Search for content and authors

Application of High Pressures in Processing of Fruits

Monika Fonberg-Broczek 

National Institute of Hygiene, Warszawa, Poland
Polish Academy of Sciences, High Pressure Research Center (UNIPRESS), Sokolowska 29/37, Warszawa 01-142, Poland


Traditional methods of food preservation such as: fermentation,
chemical processing by adding salt or sugar, drying, freezing, high
temperature treatment, had been known since the origin of humankind
and the development of civilization brought only their further
improvement. Development of science in the 20th century introduced two
totally new and not known before methods of food preservation:
* irradiation of food - applying ionized radiation, which still
arouses questions, doubts and reservation of consumers
* and method of high pressure processing of food.
Fruit derived products are traditionally produced by thermal
processing which inhibits microbial spoilage and reduces enzymatic
activity being present in fruit. Although ensuring safety and shelf
life of fruit products, thermal pasteurisation dramatically affects
many quality factors of fresh fruits, particularly texture, colour,
aroma and vitamin content. The magical motto of present day of food
market is not only safety but also freshness of food.
High pressure treatment reduces microbial counts and enzyme activity
and affects product functionality, these provide good potential basis
for development of new processes for products preservation and
The pioneering research in this field was done by Hite and his group
in 1899 in the United States. The scientists demonstrated that peaches
and pears treated with pressures up to 410 MPa for 30 minutes in room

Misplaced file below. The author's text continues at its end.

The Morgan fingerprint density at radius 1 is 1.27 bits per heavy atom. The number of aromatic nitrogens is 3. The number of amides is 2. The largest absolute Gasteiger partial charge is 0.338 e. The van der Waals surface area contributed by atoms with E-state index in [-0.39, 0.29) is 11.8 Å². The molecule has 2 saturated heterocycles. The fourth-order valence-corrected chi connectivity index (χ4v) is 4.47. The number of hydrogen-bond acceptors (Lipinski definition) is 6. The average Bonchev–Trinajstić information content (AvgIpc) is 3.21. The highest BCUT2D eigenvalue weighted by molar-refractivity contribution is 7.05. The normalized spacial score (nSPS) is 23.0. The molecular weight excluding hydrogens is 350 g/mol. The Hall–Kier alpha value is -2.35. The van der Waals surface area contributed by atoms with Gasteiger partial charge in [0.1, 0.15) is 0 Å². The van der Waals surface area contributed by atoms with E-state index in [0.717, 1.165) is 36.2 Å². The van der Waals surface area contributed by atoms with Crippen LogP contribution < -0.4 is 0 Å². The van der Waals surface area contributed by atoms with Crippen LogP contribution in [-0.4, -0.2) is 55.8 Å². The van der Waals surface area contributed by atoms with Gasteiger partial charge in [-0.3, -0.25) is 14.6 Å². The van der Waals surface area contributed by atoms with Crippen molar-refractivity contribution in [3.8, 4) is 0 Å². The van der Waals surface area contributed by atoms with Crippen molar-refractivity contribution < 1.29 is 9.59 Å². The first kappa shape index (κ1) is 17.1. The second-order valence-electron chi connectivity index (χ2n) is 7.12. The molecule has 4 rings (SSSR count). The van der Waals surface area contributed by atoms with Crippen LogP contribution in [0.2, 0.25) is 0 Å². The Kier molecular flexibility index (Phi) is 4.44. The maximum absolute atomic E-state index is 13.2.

temperature did not spoil during the subsequent five years of storage.
The first commercial products made in 1989-1995 using high pressure
treatment have been almost all plant or plant containing products. In
1990 in Japan were introduced into market UHP - apple, strawberry and
kiwi jams and also UHP juices from various citrus fruits. But still
there are many scientific and practical problems concerning
fundamental and applied research and pilot and industrial production
of fruit products.
The main problem for UHP processing of fruit products there is
inactivation of native enzymes present in fruit.
In High Pressure Research Center pressure processing was carried out
using the high pressure food processor for fresh strawberries,
raspberries cherry, apricot, pears, apples and fruit juices or
fruit-vegetable pulps.
Quality analysis of the products was performed including
physicochemical parameters. Anthocyanins and flavonoids level,
activity of enzymes and sensorial evaluation was investigated.
This lecture reviews some of the results obtained from High Pressure
Research Center of Polish Academy of Sciences research project on the
application of high pressure technology to selected fruit products.

1. Cano P.M., Hermandez A., De Ancos B. Combined high-pressure /
temperature treatments for quality improvement of fruit-derived
products. In: Processing Foods, Oliveira F.A.R., Oliveira J.C.,
Hendrix M.E., Knorr D., Gorris L.G.M. (Eds.), CRC Press Boca
Raton, London, New York, Washington D.C., p. 301
2. Fonberg-Broczek M., Arabas J., Kostrzewa E., Reps A., Szczawinski
J., Szczepek J., Windyga B., Porowski S. High-pressure treatment
of fruit, meat and cheese products - equipment, methods and
results. In: Processing Foods, Oliveira F.A.R., Oliveira J.C.,
Hendrix M.E., Knorr D., Gorris L.G.M. (Eds.), CRC Press Boca
Raton, London, New York, Washington D.C., p. 281
3. Knorr D.(1995) High pressure effects of plant derived foods. In:
High Pressure Processing of Foods, Ernshaw, D.E. and Hasting,
A.P.H. (Eds), Nottingham University Press, Nottingham, U.K. p. 123


Legal notice
  • Legal notice:

Related papers

Presentation: oral at High Pressure School 1999 (3rd), by Monika Fonberg-Broczek
See On-line Journal of High Pressure School 1999 (3rd)

Submitted: 2003-02-16 17:33
Revised:   2009-06-08 12:55